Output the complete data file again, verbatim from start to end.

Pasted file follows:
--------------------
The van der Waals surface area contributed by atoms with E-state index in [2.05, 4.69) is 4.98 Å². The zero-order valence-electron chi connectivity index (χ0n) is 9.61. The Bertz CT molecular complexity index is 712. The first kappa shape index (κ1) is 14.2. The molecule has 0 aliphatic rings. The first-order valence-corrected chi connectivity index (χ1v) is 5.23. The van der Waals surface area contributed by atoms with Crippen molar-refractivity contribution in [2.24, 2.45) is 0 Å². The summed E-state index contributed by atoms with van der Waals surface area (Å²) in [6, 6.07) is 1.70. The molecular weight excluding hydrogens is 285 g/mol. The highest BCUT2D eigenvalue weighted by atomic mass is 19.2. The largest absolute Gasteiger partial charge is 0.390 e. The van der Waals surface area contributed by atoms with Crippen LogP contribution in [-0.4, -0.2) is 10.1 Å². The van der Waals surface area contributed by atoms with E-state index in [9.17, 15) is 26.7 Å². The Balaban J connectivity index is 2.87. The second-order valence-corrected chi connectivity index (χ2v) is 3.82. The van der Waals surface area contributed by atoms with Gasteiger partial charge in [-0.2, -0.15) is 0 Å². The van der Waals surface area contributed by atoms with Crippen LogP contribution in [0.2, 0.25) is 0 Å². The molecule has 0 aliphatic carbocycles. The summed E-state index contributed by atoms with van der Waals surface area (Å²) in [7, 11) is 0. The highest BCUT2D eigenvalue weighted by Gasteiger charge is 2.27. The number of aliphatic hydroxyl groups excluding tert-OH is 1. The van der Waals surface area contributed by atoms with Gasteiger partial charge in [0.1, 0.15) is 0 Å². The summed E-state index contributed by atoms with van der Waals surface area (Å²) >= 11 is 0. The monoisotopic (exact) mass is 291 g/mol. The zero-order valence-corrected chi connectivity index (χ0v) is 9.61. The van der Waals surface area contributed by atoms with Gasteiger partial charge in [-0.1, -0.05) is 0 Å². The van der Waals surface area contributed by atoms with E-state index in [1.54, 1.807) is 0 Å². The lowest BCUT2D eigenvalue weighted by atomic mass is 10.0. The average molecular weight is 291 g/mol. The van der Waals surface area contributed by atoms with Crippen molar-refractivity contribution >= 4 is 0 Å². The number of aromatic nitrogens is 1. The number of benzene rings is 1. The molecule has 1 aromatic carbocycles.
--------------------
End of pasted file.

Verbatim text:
The van der Waals surface area contributed by atoms with E-state index in [2.05, 4.69) is 4.98 Å². The zero-order valence-electron chi connectivity index (χ0n) is 9.61. The Bertz CT molecular complexity index is 712. The first kappa shape index (κ1) is 14.2. The molecule has 0 aliphatic rings. The first-order valence-corrected chi connectivity index (χ1v) is 5.23. The van der Waals surface area contributed by atoms with Crippen molar-refractivity contribution in [2.24, 2.45) is 0 Å². The summed E-state index contributed by atoms with van der Waals surface area (Å²) in [6, 6.07) is 1.70. The molecular weight excluding hydrogens is 285 g/mol. The highest BCUT2D eigenvalue weighted by atomic mass is 19.2. The largest absolute Gasteiger partial charge is 0.390 e. The van der Waals surface area contributed by atoms with Crippen LogP contribution in [-0.4, -0.2) is 10.1 Å². The van der Waals surface area contributed by atoms with E-state index in [9.17, 15) is 26.7 Å². The Balaban J connectivity index is 2.87. The second-order valence-corrected chi connectivity index (χ2v) is 3.82. The van der Waals surface area contributed by atoms with Gasteiger partial charge in [-0.2, -0.15) is 0 Å². The van der Waals surface area contributed by atoms with Crippen LogP contribution in [0.2, 0.25) is 0 Å². The molecule has 0 aliphatic carbocycles. The summed E-state index contributed by atoms with van der Waals surface area (Å²) in [7, 11) is 0. The highest BCUT2D eigenvalue weighted by Gasteiger charge is 2.27. The number of aliphatic hydroxyl groups excluding tert-OH is 1. The van der Waals surface area contributed by atoms with Gasteiger partial charge in [0.1, 0.15) is 0 Å². The summed E-state index contributed by atoms with van der Waals surface area (Å²) >= 11 is 0. The monoisotopic (exact) mass is 291 g/mol. The zero-order valence-corrected chi connectivity index (χ0v) is 9.61. The van der Waals surface area contributed by atoms with Gasteiger partial charge in [-0.1, -0.05) is 0 Å². The van der Waals surface area contributed by atoms with E-state index in [1.54, 1.807) is 0 Å². The lowest BCUT2D eigenvalue weighted by atomic mass is 10.0. The average molecular weight is 291 g/mol. The van der Waals surface area contributed by atoms with Crippen molar-refractivity contribution >= 4 is 0 Å². The number of aromatic nitrogens is 1. The number of benzene rings is 1. The molecule has 1 aromatic carbocycles.